Obscure FAQ

This list of Frequently Asked Questions attempts to address common issues and concerns about The Obscure Organization.

Users and Members

Technical Help

Organizational, Legal, and Tax Issues

Random Q&A

Why would I want to be an Obscure User?

Obscure Users have direct access to the computing and communications resources that the organization maintains. As a User, you can have an account on the computer server (a machine running the Linux operating system) that we maintain for the benefit of the community. This account has a rich set of tools available to help you share your creativity with the world. As an Obscure User, you might use the account to achieve some of these goals:

  • Publsh your (non-commercial) creative works on the Web
  • Maintain an Internet presence for a charitable organization
  • Use the email facilities provided (including anti-spam tools) to manage your interactions with the community
  • Write free software using the development tools available on the server
  • Manage an email discussion list that helps glue your community together

It's important to note that you'll need to get Internet access from an Internet Service Provider (ISP). Obscure is not an ISP.

How do I request an account and become an Obscure User?

Send a polite email to <account-request@obscure.org> asking for an account. Please detail how you plan to use the account in your request. We will send you additional information on becoming a User.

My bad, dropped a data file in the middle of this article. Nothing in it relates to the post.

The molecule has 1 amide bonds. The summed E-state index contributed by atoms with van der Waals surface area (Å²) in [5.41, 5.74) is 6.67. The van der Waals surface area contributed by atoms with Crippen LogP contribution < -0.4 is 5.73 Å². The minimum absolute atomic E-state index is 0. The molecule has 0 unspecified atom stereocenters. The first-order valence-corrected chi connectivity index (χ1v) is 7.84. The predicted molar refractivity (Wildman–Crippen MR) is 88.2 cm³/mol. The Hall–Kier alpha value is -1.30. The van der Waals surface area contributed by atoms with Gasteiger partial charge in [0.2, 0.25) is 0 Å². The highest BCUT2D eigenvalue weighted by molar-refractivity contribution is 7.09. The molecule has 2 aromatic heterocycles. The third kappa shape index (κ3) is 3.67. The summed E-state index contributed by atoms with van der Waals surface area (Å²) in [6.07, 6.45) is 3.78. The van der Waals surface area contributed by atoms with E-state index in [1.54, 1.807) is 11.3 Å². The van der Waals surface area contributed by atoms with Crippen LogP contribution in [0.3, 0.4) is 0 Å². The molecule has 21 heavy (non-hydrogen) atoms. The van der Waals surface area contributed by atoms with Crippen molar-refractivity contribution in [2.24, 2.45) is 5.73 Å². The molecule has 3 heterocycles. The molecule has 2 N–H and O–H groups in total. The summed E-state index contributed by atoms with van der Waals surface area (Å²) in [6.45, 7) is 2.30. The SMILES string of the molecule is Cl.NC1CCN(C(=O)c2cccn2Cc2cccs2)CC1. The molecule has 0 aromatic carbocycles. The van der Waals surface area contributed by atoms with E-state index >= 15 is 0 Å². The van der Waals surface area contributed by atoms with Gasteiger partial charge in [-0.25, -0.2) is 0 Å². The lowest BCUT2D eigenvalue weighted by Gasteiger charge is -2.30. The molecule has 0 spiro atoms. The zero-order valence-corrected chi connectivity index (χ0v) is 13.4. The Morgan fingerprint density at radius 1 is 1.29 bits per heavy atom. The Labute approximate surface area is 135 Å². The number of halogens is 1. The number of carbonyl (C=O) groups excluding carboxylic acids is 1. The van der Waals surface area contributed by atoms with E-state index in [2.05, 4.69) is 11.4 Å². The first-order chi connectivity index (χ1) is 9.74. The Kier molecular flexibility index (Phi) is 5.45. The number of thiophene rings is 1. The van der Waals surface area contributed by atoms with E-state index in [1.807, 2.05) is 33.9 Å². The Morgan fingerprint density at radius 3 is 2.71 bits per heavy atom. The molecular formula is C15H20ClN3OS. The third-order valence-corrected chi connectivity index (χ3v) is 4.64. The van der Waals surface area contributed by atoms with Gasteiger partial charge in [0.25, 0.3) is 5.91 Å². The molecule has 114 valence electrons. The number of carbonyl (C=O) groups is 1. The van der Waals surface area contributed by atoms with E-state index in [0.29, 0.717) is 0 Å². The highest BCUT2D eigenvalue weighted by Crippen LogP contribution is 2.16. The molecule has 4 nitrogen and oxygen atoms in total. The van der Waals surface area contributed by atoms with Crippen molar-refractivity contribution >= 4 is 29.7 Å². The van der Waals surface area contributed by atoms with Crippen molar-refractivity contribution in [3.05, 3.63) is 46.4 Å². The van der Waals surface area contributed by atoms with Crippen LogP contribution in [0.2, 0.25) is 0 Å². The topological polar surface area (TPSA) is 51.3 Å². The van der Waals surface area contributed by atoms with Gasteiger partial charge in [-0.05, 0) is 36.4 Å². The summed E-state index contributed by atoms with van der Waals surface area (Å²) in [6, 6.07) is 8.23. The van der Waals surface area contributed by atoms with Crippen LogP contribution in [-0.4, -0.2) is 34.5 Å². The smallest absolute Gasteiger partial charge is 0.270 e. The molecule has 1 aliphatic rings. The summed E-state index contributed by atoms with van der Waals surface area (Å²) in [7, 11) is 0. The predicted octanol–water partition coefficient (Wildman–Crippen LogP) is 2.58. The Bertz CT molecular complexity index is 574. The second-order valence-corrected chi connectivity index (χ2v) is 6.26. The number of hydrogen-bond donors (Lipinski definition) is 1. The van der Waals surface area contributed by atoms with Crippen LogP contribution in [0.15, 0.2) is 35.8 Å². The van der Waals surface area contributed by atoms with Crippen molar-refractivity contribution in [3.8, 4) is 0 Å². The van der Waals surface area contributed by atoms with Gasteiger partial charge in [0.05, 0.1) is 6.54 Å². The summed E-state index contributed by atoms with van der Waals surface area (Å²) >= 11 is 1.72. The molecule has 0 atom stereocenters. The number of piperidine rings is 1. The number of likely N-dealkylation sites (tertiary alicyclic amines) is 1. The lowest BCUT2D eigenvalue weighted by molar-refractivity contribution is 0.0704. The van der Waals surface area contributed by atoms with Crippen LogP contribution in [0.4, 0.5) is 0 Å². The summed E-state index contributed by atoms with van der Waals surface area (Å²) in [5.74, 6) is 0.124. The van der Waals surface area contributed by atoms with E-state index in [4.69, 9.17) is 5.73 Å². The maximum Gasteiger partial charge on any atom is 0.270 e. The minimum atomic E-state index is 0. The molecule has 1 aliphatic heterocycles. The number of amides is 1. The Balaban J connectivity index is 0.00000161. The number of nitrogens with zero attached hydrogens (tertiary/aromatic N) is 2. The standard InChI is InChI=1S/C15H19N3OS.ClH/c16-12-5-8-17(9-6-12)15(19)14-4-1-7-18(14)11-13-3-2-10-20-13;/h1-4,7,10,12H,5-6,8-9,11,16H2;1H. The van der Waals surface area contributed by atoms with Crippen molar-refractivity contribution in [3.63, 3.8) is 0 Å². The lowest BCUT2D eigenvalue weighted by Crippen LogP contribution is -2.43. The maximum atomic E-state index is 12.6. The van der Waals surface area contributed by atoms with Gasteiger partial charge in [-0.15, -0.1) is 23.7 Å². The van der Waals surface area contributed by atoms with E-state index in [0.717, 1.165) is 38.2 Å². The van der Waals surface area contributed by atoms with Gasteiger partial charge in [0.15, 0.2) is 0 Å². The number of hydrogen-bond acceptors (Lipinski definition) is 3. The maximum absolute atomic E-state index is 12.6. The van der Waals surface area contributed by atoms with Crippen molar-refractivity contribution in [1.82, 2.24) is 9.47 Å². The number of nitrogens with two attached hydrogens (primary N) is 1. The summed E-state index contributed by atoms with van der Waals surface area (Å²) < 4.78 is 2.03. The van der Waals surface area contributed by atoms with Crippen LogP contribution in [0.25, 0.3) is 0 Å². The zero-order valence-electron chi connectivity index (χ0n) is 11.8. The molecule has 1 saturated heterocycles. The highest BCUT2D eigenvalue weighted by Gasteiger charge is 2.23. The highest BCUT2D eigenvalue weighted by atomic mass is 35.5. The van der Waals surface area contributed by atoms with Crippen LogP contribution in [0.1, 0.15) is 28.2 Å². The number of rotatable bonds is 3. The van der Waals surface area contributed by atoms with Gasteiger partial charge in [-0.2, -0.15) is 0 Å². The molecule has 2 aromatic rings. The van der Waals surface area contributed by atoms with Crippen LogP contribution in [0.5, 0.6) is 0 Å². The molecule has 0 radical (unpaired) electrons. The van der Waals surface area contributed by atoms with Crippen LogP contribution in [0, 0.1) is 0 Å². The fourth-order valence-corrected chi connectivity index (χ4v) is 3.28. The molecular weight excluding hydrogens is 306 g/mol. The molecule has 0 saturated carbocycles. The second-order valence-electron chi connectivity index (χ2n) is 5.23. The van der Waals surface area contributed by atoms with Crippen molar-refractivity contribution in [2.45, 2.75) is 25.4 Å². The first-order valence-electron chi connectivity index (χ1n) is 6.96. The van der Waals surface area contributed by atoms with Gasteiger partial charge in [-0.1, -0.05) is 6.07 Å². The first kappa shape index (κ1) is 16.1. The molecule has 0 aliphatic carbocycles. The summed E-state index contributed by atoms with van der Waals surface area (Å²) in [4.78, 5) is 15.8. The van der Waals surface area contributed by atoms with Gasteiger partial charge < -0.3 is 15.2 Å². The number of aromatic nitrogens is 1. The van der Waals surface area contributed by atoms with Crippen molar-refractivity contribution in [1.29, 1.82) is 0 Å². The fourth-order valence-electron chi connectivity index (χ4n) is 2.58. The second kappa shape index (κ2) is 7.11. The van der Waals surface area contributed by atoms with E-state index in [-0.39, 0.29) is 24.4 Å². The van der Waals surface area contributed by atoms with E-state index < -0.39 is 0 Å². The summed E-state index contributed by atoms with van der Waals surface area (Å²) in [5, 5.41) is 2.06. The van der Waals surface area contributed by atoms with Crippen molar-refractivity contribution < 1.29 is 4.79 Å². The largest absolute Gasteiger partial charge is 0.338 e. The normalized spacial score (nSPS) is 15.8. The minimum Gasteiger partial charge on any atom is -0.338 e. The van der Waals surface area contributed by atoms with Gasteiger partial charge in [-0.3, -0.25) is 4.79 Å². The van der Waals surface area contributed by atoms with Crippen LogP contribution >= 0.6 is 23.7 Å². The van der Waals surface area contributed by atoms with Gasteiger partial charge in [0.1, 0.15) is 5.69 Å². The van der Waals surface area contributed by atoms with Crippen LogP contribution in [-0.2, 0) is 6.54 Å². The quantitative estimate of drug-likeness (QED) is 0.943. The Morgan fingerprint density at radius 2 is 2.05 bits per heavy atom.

How do I become an Obscure Member?

Donate at least $20 to Obscure. Yearly dues are currently set at $20. See our donation page:


If you become an Obscure Member, but you are not an Obscure User, but would like to be, please indicate this and we will set you up as an Obscure User. You will then receive your membership card and a welcome package.

What's the difference between a User and a Member?

A User is an active participant in the Obscure community who has an account on the Obscure computer server. A Member is an active financial supporter of the organization, who pays annual dues to support the activities Obscure provides. You can be a User without being a Member, because Obscure does not require payment of dues to maintain an Obscure account, but almost all Members are also Users.

What changes if I remain a User?

Nothing! If you are a current Obscure User (you have an obscure.org account), you will still have access to your e-mail account and your web space. However, you won't have a chance to vote on Obscure's future and we might remind you every once in a while to consider becoming a Member.

How can I change my password?

You can change your password using the web mail client. Login using your current user name and password, go to the "Options" page, then go to the "Change Password" page.

Alternately, login to Obscure using a terminal emulator, and issue the passwd command.

How can I start a web page on Obscure?

See Obscure's Web page self-starter guide.

How do I configure my mail client to send and receive mail through Obscure?

Obscure supports POP3 and IMAP4 for retrieving mail, and SMTP for sending mail.

Use mail.obscure.org as the mail server name for POP and IMAP. While Obscure listens for unencryped POP3 on port 110 and IMAP4 on port 143, we strongly recommend using the encrypted, SSL-enabled versions of these services (POP3S on 995 and IMAPS on 993). In Mozilla mail, you would check the "Use secure connection (SSL)" box in the mail server configuration to enable this.

To send mail, you may either use your local ISP's SMTP server, or use mail.obscure.org as your smtp server, as long as you enable authentication ("Use name and password" in Mozilla) and a secure connection (SSL). mail.obscure.org supports SMTP AUTH with TLS on port 25 and 587, and SMTPS on port 465.

If you have trouble configuring your mail client, you can always use the webmail client or use a host-based mail program such as mutt or pine after logging in using SSH.

How can I get rid of spam and filter my mail?

See Obscure's mail filtering setup guide.

Are donations to Obscure tax-exempt as charitable contributions?